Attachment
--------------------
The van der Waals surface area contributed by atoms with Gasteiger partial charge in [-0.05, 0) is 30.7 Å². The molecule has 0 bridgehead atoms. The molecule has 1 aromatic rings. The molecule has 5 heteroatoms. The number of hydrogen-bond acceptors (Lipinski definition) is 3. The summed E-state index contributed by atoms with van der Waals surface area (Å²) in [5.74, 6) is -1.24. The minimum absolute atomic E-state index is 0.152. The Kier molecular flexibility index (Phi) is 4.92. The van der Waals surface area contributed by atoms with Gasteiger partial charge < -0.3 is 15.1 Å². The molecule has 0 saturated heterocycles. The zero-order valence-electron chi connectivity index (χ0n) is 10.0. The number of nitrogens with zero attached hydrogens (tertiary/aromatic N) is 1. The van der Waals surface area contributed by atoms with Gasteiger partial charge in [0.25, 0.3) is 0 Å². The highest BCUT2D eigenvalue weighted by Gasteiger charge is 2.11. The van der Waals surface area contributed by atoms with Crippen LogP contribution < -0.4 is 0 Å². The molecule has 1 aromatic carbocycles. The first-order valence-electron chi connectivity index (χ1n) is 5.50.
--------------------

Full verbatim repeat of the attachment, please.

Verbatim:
The van der Waals surface area contributed by atoms with Gasteiger partial charge in [-0.05, 0) is 30.7 Å². The molecule has 0 bridgehead atoms. The molecule has 1 aromatic rings. The molecule has 5 heteroatoms. The number of hydrogen-bond acceptors (Lipinski definition) is 3. The summed E-state index contributed by atoms with van der Waals surface area (Å²) in [5.74, 6) is -1.24. The minimum absolute atomic E-state index is 0.152. The Kier molecular flexibility index (Phi) is 4.92. The van der Waals surface area contributed by atoms with Gasteiger partial charge < -0.3 is 15.1 Å². The molecule has 0 saturated heterocycles. The zero-order valence-electron chi connectivity index (χ0n) is 10.0. The number of nitrogens with zero attached hydrogens (tertiary/aromatic N) is 1. The van der Waals surface area contributed by atoms with Gasteiger partial charge in [0.25, 0.3) is 0 Å². The highest BCUT2D eigenvalue weighted by Gasteiger charge is 2.11. The van der Waals surface area contributed by atoms with Crippen LogP contribution < -0.4 is 0 Å². The molecule has 1 aromatic carbocycles. The first-order valence-electron chi connectivity index (χ1n) is 5.50.